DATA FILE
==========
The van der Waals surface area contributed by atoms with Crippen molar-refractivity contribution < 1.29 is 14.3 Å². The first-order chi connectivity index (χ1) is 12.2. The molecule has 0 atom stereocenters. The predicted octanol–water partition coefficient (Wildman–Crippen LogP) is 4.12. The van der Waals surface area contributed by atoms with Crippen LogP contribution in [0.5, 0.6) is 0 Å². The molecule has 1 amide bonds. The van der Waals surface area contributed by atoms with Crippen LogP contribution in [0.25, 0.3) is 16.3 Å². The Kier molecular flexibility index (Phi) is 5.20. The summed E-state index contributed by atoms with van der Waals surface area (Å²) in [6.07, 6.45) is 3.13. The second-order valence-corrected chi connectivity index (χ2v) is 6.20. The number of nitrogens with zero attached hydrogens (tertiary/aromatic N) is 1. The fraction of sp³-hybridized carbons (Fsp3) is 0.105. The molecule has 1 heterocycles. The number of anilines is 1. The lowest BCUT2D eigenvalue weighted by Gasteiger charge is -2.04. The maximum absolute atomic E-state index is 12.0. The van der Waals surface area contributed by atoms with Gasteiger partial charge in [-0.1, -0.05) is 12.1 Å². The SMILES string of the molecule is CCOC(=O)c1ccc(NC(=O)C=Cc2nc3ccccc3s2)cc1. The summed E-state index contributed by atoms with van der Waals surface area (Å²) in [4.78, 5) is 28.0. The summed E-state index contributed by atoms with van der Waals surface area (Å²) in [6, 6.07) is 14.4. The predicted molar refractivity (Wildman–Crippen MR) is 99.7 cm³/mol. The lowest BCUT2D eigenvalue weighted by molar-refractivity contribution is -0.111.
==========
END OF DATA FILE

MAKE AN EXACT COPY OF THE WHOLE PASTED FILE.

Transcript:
The van der Waals surface area contributed by atoms with Crippen molar-refractivity contribution < 1.29 is 14.3 Å². The first-order chi connectivity index (χ1) is 12.2. The molecule has 0 atom stereocenters. The predicted octanol–water partition coefficient (Wildman–Crippen LogP) is 4.12. The van der Waals surface area contributed by atoms with Crippen LogP contribution in [0.5, 0.6) is 0 Å². The molecule has 1 amide bonds. The van der Waals surface area contributed by atoms with Crippen LogP contribution in [0.25, 0.3) is 16.3 Å². The Kier molecular flexibility index (Phi) is 5.20. The summed E-state index contributed by atoms with van der Waals surface area (Å²) in [6.07, 6.45) is 3.13. The second-order valence-corrected chi connectivity index (χ2v) is 6.20. The number of nitrogens with zero attached hydrogens (tertiary/aromatic N) is 1. The fraction of sp³-hybridized carbons (Fsp3) is 0.105. The molecule has 1 heterocycles. The number of anilines is 1. The lowest BCUT2D eigenvalue weighted by Gasteiger charge is -2.04. The maximum absolute atomic E-state index is 12.0. The van der Waals surface area contributed by atoms with Gasteiger partial charge in [-0.1, -0.05) is 12.1 Å². The SMILES string of the molecule is CCOC(=O)c1ccc(NC(=O)C=Cc2nc3ccccc3s2)cc1. The summed E-state index contributed by atoms with van der Waals surface area (Å²) in [4.78, 5) is 28.0. The summed E-state index contributed by atoms with van der Waals surface area (Å²) in [6, 6.07) is 14.4. The predicted molar refractivity (Wildman–Crippen MR) is 99.7 cm³/mol. The lowest BCUT2D eigenvalue weighted by molar-refractivity contribution is -0.111.